// Print string array as string.
        String[] grades = {"A", "B", "C", "D", "E", "F"};
        System.out.println("Grades = " + ArrayUtils.toString(grades));

        // Print multidimensional array as string.
        int[][] matrix = {{0, 1, 2}, {1, 2, 3}, {2, 3, 4}};
        System.out.println("Matrix = " + ArrayUtils.toString(matrix));

        // Return "Empty" when the array is null.
        String[] colors = null;
        System.out.println("Colors = " + ArrayUtils.toString(colors, "None"));
    }
}

The output of the code snippet above:

Numbers = {1,2,3,5,8,13,21,34}
Grades = {A,B,C,D,E,F}
Matrix = {{0,1,2},{1,2,3},{2,3,4}}
Colors = None

If you are using the JDK 1.5 or later you can actually use the java.util.Arrays class to do the same thing as the org.apache.commons.lang.ArrayUtils class does.

Maven Dependencies

<!-- https://search.maven.org/remotecontent?filepath=org/apache/commons/commons-lang3/3.9/commons-lang3-3.9.jar -->
<dependency>
    <groupId>org.apache.commons</groupId>
    <artifactId>commons-lang3</artifactId>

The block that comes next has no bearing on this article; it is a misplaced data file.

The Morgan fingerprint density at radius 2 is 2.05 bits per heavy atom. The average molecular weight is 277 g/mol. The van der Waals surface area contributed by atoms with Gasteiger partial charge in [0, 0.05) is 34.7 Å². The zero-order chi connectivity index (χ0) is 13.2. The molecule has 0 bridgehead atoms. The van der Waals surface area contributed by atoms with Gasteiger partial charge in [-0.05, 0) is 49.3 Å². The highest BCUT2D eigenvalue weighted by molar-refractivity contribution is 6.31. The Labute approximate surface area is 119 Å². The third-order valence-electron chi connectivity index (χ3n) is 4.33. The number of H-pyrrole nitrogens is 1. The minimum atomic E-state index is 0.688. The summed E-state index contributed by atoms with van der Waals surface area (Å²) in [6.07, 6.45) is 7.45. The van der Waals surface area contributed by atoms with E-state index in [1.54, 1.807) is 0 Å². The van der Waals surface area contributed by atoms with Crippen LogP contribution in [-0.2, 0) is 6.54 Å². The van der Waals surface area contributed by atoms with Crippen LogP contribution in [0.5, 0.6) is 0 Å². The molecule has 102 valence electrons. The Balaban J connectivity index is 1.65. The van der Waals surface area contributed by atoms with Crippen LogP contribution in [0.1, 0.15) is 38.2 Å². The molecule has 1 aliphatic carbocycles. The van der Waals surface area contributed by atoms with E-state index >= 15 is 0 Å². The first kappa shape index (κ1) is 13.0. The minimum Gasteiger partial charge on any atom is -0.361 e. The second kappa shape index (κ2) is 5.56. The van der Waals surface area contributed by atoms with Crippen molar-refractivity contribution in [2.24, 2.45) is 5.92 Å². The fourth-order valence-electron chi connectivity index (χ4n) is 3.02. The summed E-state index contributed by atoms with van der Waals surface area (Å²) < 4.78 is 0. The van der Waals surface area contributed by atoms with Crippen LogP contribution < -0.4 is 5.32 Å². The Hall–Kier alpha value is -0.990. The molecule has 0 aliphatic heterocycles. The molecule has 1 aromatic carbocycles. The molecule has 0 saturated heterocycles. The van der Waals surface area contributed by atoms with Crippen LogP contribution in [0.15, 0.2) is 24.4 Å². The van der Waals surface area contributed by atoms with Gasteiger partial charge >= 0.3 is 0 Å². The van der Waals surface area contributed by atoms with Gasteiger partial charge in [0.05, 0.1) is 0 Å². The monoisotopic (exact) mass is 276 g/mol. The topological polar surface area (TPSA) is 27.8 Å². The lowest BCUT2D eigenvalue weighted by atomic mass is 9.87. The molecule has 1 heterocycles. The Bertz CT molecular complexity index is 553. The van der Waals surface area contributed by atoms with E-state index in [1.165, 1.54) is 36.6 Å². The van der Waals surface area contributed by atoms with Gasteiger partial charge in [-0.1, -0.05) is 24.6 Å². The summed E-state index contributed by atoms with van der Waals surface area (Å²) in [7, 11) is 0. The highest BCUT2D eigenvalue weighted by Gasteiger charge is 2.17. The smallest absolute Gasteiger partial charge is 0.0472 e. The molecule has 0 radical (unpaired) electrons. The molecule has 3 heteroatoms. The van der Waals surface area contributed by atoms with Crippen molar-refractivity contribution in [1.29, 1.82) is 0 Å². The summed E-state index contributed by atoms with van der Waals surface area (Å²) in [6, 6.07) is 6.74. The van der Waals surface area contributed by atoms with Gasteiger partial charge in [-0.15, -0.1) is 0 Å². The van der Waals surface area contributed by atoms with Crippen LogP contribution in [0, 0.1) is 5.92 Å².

<version>3.9</version>
</dependency>

Maven Central

How to implement the hashCode and equals method using Apache Commons?

This code snippet show you how to use HashCodeBuilder and EqualsBuilder class from the Apache  Commons Lang library to implement the hashCode() and equals() method of an object. To use both of these classes we just need to create instance of these class and append the properties that we will use the calculate the hashcode and to test for equality.

Implementing the hashCode() method first by creating the hashCode() method. Add the @Override annotation to make sure that we’ve override the correct method. Then we create an instance of HashCodeBuilder. Append the fields we’re gonna use to calculate the hashcode. The final result of the actual hashcode can be obtained by calling the toHashCode() from the instance of HashCodeBuilder.

/**
 * Implement the hashCode method using HashCodeBuilder.
 */
@Override
public int hashCode() {
    return new HashCodeBuilder().append(id).append(name).toHashCode();
}

We do the same to create the equals() method. First create the method, it takes a single argument type of java.lang.Object. Add the @Override annotation to make sure we override the correct method. On the first line you can check to see if the passed object is an instance of the same object, we use the instanceof operator. We then compare the values stored in both object using the EqualsBuilder class. To get the equality result you must remember to call the isEquals() method.